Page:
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Bitter inheritance

Breast cancer has crept its way through Lisa Lujan's life like an insidious, destructive weed. Her oldest sister was diagnosed at age 35 and again at 50.

Lisa Lujan, daughters Stephanie and Allison

Breast cancer has crept its way through Lisa Lujan's life like an insidious, destructive weed. Her oldest sister was diagnosed at age 35 and again at 50.

Her mother was diagnosed at age 72 and had a mastectomy.

Her second sister was diagnosed at age 44 and died in 2005 at age 48. Over the years, seven relatives on both her mother's and father's sides of the family have been stricken with breast cancer.

After her sister died, Lujan, 47, couldn't put it off any longer - the Santa Ana, Calif., woman had to know if she carried a gene that increased her risk of the disease.

Like Lujan, Americans haunted by a family history of breast, ovarian and prostate cancer are increasingly choosing to end the uncertainty over their personal risk. Last fiscal year, 70,000 people were tested for gene mutations linked to breast cancer - up from 20,000 in the previous year, says Myriad Genetics Inc., a Salt Lake City biopharmaceutical company that conducts the majority of breast cancer genetic testing in the United States.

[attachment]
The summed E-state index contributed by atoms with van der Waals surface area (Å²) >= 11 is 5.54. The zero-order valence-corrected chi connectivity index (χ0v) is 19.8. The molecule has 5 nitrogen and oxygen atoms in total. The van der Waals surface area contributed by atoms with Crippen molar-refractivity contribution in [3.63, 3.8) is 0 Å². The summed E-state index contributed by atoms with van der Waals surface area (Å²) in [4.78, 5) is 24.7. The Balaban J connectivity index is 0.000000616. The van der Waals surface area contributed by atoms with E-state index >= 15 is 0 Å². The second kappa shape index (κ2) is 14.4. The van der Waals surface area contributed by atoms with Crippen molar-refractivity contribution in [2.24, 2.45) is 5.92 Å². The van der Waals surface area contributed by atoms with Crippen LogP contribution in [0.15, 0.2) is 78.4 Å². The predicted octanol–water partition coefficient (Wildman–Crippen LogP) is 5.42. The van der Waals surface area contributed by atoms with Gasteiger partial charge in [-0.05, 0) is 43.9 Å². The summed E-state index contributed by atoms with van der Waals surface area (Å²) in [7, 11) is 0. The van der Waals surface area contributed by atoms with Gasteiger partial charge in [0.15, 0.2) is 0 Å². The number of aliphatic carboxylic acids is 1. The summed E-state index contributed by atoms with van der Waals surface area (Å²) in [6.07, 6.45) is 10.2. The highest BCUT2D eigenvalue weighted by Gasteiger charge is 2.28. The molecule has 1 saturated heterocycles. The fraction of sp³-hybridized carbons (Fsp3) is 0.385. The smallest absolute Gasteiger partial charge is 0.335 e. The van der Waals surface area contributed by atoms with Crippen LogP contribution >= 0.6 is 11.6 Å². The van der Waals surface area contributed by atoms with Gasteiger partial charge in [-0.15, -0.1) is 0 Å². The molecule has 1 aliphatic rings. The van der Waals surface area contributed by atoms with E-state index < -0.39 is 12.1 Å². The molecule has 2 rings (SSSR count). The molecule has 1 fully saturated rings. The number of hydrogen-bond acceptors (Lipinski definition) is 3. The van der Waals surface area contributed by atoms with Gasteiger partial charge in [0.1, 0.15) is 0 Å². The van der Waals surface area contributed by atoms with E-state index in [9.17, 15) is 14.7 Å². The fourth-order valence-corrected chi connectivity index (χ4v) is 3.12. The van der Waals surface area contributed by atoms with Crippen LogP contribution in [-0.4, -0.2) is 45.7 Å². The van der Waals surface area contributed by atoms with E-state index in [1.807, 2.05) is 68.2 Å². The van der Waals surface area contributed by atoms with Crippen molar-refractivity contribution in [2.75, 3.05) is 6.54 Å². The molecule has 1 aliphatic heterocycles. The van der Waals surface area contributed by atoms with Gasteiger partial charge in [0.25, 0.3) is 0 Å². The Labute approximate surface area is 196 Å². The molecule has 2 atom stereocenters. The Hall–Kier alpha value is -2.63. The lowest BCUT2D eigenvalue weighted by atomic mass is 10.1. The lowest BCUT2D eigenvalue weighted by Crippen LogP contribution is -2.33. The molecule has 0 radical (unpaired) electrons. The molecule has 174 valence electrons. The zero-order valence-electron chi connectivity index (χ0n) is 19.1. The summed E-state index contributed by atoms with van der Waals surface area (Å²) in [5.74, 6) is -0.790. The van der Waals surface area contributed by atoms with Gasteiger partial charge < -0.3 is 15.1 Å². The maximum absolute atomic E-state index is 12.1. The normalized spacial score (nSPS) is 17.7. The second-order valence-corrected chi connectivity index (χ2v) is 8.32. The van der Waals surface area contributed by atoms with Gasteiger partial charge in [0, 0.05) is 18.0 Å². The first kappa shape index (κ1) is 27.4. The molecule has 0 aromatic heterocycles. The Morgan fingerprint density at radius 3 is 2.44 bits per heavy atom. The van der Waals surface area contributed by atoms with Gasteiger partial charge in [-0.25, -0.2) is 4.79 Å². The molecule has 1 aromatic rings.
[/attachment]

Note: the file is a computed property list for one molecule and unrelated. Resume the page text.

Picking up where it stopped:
Lujan underwent genetic counseling and testing, and the results confirmed her suspicions. She carried one of the two most prevalent genes linked to breast cancer.

A mutation of that gene increased her lifetime risk of breast cancer from 13 percent, which is the average risk for any woman, to 85 percent. Her risk of ovarian cancer soared from less than 2 percent to 50 percent.

In April, she had surgery to remove her ovaries - although they were still cancer free.

The family's battle might not be over. Although Lujan's eldest daughter, Stephanie, 21, has been tested and learned she doesn't carry the gene, her second child, Allison, 18, has not yet been tested. And Lujan herself will soon decide whether to have her breasts removed - a procedure called a prophylactic mastectomy.

"It's overwhelming," she says. "But I have a sense of urgency because of the age my sisters were diagnosed: 35, 44 and again at 50. I don't know if I'm going to make it past 50."

Women with genetic mutations for breast and ovarian cancer face particularly difficult choices on how to lower their risks. The options are limited, and yet each carries major repercussions.

"The prevention options aren't all that great," says Dr. S. David Nathanson, director of Breast Care Services at Henry Ford Health System in Detroit.

"The options include devastating operations. And there is some question and doubt about how much nonsurgical means decrease the risk."


With scientists discovering more genetic links to a host of cancers and other diseases, many Americans could face similar decisions. But the gene mutations in women present an exceptional dilemma, however, because they are common, result in high-mortality diseases and involve complicated decisions on prevention.

About 190,000 Americans are diagnosed with breast cancer each year. For the majority, the disease strikes unexpectedly.

But in an estimated 5 percent to 10 percent of cases, there is - or could be - an early warning in the form of an inherited genetic mutation that dramatically increases the chances of developing the disease.